Moving on to Merfolk, Stonybrook Schoolmaster will be another Blue/White archetype bomb, as Judge of Currents or Drowner of Secrets knocks this guy into the stratosphere.
Preeminent Captain is next and is very, very intriguing. Here is what I consider a very exciting series of plays possible with this guy:
Turn 1 Goldmeadow Stalwart
Turn 2 Wizened Cenn attack for 3 (Opponent at 17)
Turn 3 Preeminent Captain, attack for 5 (Opponent at 12)
Turn 4 Land, attack, put Mirror Entity into play attacking, pump all creatures to 4/4’s (Opponent at -4)
That seems pretty strong, and I can only imagine as more Morningtide Soldiers are revealed this guy can only get stronger. Soldiers and Birds were a real joke in Onslaught block, and with only one of them coming back, I can imagine Wizards is ready for Soldiers to not suck quite as much.
But that’s not all the Captain showed us. Take a look at this image, the one from which the Preeminent Captain image was taken. These snippets of cards have been scoured over by Magic nerds worldwide and while some of these card texts can be debated, what isn’t in debate is the fact that there is a Soldier Equipment listed there. Yes, Tribal Equipment is coming, so get your Tarmogoyf ready.
Lastly, Stomping Slabs was revealed to us for some reason or other. Does anyone actually get excited about this card? You know what this card reminds me of? Ripple. You know what I think of Ripple? Hell, you don’t even want to know what I think of that stupid mechanic. This card is not only goofy, you can’t even draft a strategy around it because it’s uncommon and you only get one pack of Morningtide with your upcoming drafts.
But hey, I’m sure at the prerelease when it’s triple Morningtide draft somebody is going to kick some ass by drafting the Stomping Slabs deck. And to that I say, good frickin’ luck.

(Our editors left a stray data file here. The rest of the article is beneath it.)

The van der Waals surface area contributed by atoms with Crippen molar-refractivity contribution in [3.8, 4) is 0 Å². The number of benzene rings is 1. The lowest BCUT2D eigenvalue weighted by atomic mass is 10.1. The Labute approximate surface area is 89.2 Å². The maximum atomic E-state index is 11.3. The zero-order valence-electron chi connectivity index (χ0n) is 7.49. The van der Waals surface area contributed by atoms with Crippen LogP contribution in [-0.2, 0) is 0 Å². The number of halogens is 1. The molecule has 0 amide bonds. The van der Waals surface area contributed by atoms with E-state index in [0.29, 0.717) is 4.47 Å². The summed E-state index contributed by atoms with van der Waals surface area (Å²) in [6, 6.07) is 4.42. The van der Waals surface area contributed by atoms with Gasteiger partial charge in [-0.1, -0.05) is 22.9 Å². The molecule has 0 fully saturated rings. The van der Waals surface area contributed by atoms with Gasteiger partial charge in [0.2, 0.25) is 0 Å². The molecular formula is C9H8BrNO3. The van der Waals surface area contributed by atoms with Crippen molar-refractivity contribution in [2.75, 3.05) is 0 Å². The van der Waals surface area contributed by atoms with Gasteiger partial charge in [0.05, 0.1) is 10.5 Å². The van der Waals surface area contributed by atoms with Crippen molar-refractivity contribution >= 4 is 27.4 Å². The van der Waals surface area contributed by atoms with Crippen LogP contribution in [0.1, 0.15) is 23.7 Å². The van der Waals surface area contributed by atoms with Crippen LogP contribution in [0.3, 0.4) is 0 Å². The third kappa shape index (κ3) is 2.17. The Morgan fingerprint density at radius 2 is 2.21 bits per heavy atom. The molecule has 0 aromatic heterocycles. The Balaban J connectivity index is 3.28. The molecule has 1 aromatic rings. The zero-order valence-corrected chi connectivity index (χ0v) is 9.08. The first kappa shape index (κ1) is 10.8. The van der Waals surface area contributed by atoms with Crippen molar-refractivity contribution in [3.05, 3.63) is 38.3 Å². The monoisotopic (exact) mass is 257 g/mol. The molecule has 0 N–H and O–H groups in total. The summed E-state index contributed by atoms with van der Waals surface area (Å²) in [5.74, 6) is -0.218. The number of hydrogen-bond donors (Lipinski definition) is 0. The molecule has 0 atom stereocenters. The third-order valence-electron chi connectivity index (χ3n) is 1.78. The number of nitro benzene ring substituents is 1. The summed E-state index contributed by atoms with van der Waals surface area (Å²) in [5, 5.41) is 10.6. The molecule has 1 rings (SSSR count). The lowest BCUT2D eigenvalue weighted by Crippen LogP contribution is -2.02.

Oh, and a few weeks ago I detailed the Prowl mechanic incorrectly. The mechanic now says, using the example from the previous show, that if a Goblin or Rogue deals combat damage to a player, you may play that creature for its Prowl cost.
Check out this newly spoiled card coming to a Morningtide pack near you:
LatchKey Faerie – 3U
Creature – Faerie Rogue
Prowl 2U ( You may play this for its prowl cost if you dealt combat damage to a player this turn with a Faerie or Rogue )
When Latchkey Faerie comes into play, if its prowl cost was paid, draw a card.
Next week we’ll take a look back at 2007. What were my Top 10 articles of the year? What about some classic show moments? Yes, I know, I did a highlights show in early September, but the past three months have been incredibly good to the show, including the Invitational and my trip to Worlds. And of course if I can find some info on the latest Morningtide spoilers, you’ll hear about it here first. Or second. Or whatever.
So until next time Magic players, this is Evan Erwin, tapping the cards so you don’t have to.
Evan “misterorange” Erwin
dubya dubya dubya dot misterorange dot com
eerwin +at+ gmail +dot+ com
Written in the post-Christmas bliss. Yay, presents!
Title — “Falling On” by Finger Eleven
Intro — “Traffic and Weather” by Fountains of Wayne
Dress Code — “My Maker” by Heartless Bastards
A Look At Morningtide — “Goodnight and Go” by Imogen Heap